The retromastoid suboccipital approach can be used for any size tumor with or without attempts to preserve hearing. This technique allows the tumor and the important structures medial and lateral to it to be in full view in the surgical field. In general, an incision is made to the tip of the mastoid eminence. After separation of the underlying muscles, a bony opening is made, extending laterally to the sigmoid sinus. The surgeon carefully tries to preserve the planes of the arachnoid over the tumor, to protect the delicate cranial nerves and brainstem. To the right, the fifth cranial nerve and petrosal vein are seen; toward the lower portion of the field, the glossopharyngeal (IX), vagus (X), and accessory (XI) nerves are visible.
When the tumor grows in the posterior portion of the canal, the facial nerve tends to be pushed forward. Knowing this relationship is important in preserving the facial nerve, which is markedly flattened and often quite adherent just medial to the internal auditory meatus. The vestibular nerves, from which the tumor is arising, must be sectioned. If hearing has not already been irreversibly damaged, preservation of hearing may be attempted by minimizing manipulation of the cochlear nerve and protecting the labyrinthine artery, which may be a source of blood supply to the tumor. The anterior inferior cerebellar artery, which supplies the lateral portion of the brainstem and cerebellar peduncles, is another important structure to which the surgeon must be mindful.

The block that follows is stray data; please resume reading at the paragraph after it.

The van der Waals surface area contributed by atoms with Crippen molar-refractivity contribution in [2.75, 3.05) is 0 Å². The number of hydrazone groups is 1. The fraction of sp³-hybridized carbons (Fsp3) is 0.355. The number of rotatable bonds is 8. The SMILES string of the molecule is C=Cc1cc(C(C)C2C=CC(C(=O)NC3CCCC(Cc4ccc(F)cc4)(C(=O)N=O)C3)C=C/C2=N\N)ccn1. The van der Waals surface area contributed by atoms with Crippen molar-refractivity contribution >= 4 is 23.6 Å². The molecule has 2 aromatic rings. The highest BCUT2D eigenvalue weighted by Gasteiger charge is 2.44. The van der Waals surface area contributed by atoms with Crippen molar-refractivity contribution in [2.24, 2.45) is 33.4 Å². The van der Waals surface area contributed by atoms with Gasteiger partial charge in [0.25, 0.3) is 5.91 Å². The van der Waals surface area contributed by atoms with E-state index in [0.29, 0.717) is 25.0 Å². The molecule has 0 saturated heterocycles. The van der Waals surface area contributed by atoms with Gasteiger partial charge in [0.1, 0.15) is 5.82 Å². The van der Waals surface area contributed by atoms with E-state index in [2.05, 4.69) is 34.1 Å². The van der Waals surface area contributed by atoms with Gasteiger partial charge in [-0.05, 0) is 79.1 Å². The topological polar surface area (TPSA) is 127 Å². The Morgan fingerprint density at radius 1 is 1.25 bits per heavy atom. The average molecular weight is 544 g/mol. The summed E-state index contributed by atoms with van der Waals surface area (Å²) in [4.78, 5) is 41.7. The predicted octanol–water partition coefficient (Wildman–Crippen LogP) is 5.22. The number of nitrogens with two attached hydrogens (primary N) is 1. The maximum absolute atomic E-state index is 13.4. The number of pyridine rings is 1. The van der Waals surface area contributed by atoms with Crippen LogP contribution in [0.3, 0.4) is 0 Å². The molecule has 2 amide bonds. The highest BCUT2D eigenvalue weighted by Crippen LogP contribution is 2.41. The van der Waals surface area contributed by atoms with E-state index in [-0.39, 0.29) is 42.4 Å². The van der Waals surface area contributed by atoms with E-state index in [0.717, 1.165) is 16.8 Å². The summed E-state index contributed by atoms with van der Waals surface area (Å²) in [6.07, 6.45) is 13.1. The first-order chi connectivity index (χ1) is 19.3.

With a larger tumor, the capsule is gutted at an early stage to facilitate atraumatic manipulation. In the second drawing above, the 9th, 10th, and 11th cranial nerve complex is visible, passing through the jugular foramen with the accompanying sigmoid sinus. The bottom drawing at right illustrates a view after the tumor has been excised. The labyrinthine artery has been preserved, and the relationship of the four main nerves in the canal is seen. Because a CSF leak through the lateral portion of the canal can develop, the lateral canal is plugged with fat and bone wax.
For patients who are not surgical candidates, stereotactic radiosurgery (SRS) and stereotactic fractionated radiotherapy have been used. Stereotactic radiosurgery focuses the beams in a single dose to a discrete tumor volume in an effort to decrease the risk of damage to neighboring structures. One large series documented a 97% tumor control rate at 10 years with SRS. Fractionated stereotactic radiation focuses the radiotherapy over a series of treatments to minimize the risk of damage to critical structures. One prospective study comparing SRS with stereotactic radiotherapy documented a 97% tumor control rate for both treatments with a higher rate of hearing preservation with the fractionated stereotactic radiotherapy. Potential concerns for radiotherapy is the risk of cranial nerve injury, secondary tumor formation, and scarring, rendering future surgeries more precarious.
Finally, conservative management is used in select patients, especially those with small symptomatic tumors or who are deemed poor candidates for immediate intervention. In these patients, close monitoring with surveillance MRIs is warranted.